‘No show’ by prospective employees is criminal

Along with the global perception of being an IT nation, Indian professionals have also acquired an infamy for evading commitments. This is being manifested by many professionals who accept the job offer but just don’t show up at the date of joining. It may sound criminal and is popularly known as ‘no-show’ behavior. The industry estimates that about 60-65 per cent of prospective employees displayed this aberrant conduct.

This not only jeopardizes operations but also leads to delays in delivery schedules. Based on the candidate’s acceptance of an offer, companies plan project schedules, inform clients and set client expectations. When candidates do not turn up on an agreed data to without informing, it obviously spells disasters.

The toll of ‘no shows’:

It also means dwindling of company resources in terms of time and money invested for hiring these candidates. The cost of hiring each candidate varies from $ 500-$1000 depending on the experience range. Thus one has to go back to square one, restarting the hiring all over again. It is fine if the candidate collects the offer and reverts with his/her decision to not join. But a silent ‘no-show’ hits the companies they are completely unprepared.

Diluting the global Image:

The damage that such a practice could cause is not merely internal. This phenomenon is hurting the global Indian talents loyalty image. In US and Europe, when a candidate accepts an offer, it is considered a contract whereby they invariably come on board. Contrary to India where candidates care less and faltering the committed date of joining is becoming a common trend. Clients are aware of this since they keep a track of entire teams dedicated to their projects. In today’s knowledge industry, the client takes key interests in interacting the potential candidates before they are hired. ‘No-show’ cases make clients apprehensive about the reliability on the country’s talent pool and the company image.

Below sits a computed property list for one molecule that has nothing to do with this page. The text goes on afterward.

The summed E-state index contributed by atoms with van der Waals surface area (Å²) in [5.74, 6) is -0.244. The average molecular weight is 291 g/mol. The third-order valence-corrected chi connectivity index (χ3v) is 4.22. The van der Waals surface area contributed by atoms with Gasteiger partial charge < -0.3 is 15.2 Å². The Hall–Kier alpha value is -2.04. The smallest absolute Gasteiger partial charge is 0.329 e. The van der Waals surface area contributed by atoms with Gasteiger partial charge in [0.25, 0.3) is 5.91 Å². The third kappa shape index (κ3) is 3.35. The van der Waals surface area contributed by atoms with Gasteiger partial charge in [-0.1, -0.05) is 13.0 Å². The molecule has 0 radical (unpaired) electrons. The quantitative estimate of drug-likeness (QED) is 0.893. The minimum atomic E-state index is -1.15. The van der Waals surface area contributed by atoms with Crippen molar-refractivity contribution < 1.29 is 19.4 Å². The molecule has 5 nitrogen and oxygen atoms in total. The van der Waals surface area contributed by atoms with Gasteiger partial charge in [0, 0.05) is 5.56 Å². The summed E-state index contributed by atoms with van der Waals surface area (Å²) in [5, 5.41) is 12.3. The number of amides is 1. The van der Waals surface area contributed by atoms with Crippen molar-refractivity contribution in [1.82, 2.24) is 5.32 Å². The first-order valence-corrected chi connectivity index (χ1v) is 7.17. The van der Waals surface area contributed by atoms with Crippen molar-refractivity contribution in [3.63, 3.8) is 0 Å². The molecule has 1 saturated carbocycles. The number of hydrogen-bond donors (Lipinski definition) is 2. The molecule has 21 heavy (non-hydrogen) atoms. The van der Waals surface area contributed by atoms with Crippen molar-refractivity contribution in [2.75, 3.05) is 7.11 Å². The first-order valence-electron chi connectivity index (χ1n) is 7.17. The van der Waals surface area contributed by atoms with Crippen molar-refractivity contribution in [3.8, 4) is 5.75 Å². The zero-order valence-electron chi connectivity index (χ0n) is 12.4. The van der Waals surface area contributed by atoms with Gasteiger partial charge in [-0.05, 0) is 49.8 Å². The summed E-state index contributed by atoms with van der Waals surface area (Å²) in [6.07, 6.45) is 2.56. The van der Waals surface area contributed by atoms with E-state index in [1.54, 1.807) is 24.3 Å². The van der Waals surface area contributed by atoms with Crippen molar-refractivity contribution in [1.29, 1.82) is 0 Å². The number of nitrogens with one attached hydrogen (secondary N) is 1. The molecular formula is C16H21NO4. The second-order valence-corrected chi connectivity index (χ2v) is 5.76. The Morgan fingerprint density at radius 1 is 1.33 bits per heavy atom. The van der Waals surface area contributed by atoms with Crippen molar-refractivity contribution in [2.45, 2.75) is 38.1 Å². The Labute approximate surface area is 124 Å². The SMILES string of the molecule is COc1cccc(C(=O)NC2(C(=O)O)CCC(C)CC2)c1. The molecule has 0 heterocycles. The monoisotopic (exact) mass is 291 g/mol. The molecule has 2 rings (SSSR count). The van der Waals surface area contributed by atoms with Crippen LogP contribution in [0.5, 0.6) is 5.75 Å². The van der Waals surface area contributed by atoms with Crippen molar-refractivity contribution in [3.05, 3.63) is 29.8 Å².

A phenomenon common in the Rs 4-5 lakh salary category, is creeping fast into the senior bracket (Rs 15-20 lakh). But why is this happening? Well, both the industry and professionals are to equally share the blame. For the candidates gap in demand supply scenario enables them to stop for multiple offers. Since knowledge is in demand, the concept of lifetime sticking around is declining. Many candidates just want to see their market value given their skill sets. From the employer side, when candidates give in their papers instead of letting them go they make counter offers with pay increase and promotion in an attempt to retain them.

HR community at times hire candidates despite the fact that they openly revel the other offers that they have got. Reject candidates at the first sight if they are shopping around to get a few more thousand.

The irony, at the end of the day, is that no one is the winner here. Because IT is quite a close knit sector through the many headhunting agencies, reputation is the most valuable asset for candidate. By backing out of a commitment to a prospective employer or previous employer, candidates not only tarnish their reputation but also get black listed fro ethical employers. In symphony we send a well worded letter to such candidates indicating that they have been disqualified from over applying to our company

About employers, winning back employees with counter offers can only serve as a short term fix. Most employees who accept counter offers leave within 6-12 months. Added to this, other employees might threaten to leave so as to gain similar raise.

The solution is to strike just at the roots. One of the remedies could be to share such instances among like minded companies so that there is caution when these candidates apply elsewhere.

Creation of a dependable back up system could be another answer. If a company needs one candidate, shortlist three and make an offer to the first one, keeping the rest as back ups. A good idea would also be to show a long term career to candidates during interviews, so they come back. Show him/her the possibility of working at multi-faceted projects.

Further internal training for critical skill building and eternal recruitment for common skills would help. Redundancy level at IT industry is rampant. Training employees on relevant skills in multiple areas would build up resources for companies and employees would value the organization’s investment on them.